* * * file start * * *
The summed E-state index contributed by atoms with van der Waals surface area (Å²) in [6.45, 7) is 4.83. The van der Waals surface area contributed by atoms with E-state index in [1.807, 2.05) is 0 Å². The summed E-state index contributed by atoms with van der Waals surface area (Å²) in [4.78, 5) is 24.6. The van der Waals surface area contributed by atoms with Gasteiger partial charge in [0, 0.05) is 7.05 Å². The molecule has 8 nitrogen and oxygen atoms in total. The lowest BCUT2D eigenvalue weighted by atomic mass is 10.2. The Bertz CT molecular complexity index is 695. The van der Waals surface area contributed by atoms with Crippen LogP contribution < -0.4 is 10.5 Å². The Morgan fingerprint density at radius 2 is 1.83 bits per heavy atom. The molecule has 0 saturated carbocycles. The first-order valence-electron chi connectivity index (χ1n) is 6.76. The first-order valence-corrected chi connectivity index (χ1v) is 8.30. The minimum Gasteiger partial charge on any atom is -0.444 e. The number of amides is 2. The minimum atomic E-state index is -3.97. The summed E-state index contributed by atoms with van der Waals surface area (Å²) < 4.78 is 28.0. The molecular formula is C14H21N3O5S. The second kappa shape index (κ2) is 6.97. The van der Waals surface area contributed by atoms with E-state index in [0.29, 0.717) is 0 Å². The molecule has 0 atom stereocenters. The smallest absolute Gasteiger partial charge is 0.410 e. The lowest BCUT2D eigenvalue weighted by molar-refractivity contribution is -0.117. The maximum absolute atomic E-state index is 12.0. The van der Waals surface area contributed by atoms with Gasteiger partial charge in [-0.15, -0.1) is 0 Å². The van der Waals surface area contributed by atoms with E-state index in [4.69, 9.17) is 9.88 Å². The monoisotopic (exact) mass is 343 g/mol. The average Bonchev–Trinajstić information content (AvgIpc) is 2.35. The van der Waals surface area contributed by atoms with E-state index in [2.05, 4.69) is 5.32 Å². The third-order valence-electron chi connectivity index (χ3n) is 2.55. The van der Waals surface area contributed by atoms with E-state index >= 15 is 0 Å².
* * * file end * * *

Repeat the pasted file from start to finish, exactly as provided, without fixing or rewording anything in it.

The summed E-state index contributed by atoms with van der Waals surface area (Å²) in [6.45, 7) is 4.83. The van der Waals surface area contributed by atoms with E-state index in [1.807, 2.05) is 0 Å². The summed E-state index contributed by atoms with van der Waals surface area (Å²) in [4.78, 5) is 24.6. The van der Waals surface area contributed by atoms with Gasteiger partial charge in [0, 0.05) is 7.05 Å². The molecule has 8 nitrogen and oxygen atoms in total. The lowest BCUT2D eigenvalue weighted by atomic mass is 10.2. The Bertz CT molecular complexity index is 695. The van der Waals surface area contributed by atoms with Crippen LogP contribution < -0.4 is 10.5 Å². The Morgan fingerprint density at radius 2 is 1.83 bits per heavy atom. The molecule has 0 saturated carbocycles. The first-order valence-electron chi connectivity index (χ1n) is 6.76. The first-order valence-corrected chi connectivity index (χ1v) is 8.30. The minimum Gasteiger partial charge on any atom is -0.444 e. The number of amides is 2. The minimum atomic E-state index is -3.97. The summed E-state index contributed by atoms with van der Waals surface area (Å²) < 4.78 is 28.0. The molecular formula is C14H21N3O5S. The second kappa shape index (κ2) is 6.97. The van der Waals surface area contributed by atoms with E-state index in [0.29, 0.717) is 0 Å². The molecule has 0 atom stereocenters. The smallest absolute Gasteiger partial charge is 0.410 e. The lowest BCUT2D eigenvalue weighted by molar-refractivity contribution is -0.117. The maximum absolute atomic E-state index is 12.0. The van der Waals surface area contributed by atoms with Gasteiger partial charge in [-0.15, -0.1) is 0 Å². The van der Waals surface area contributed by atoms with E-state index in [4.69, 9.17) is 9.88 Å². The monoisotopic (exact) mass is 343 g/mol. The average Bonchev–Trinajstić information content (AvgIpc) is 2.35. The van der Waals surface area contributed by atoms with E-state index in [2.05, 4.69) is 5.32 Å². The third-order valence-electron chi connectivity index (χ3n) is 2.55. The van der Waals surface area contributed by atoms with E-state index >= 15 is 0 Å².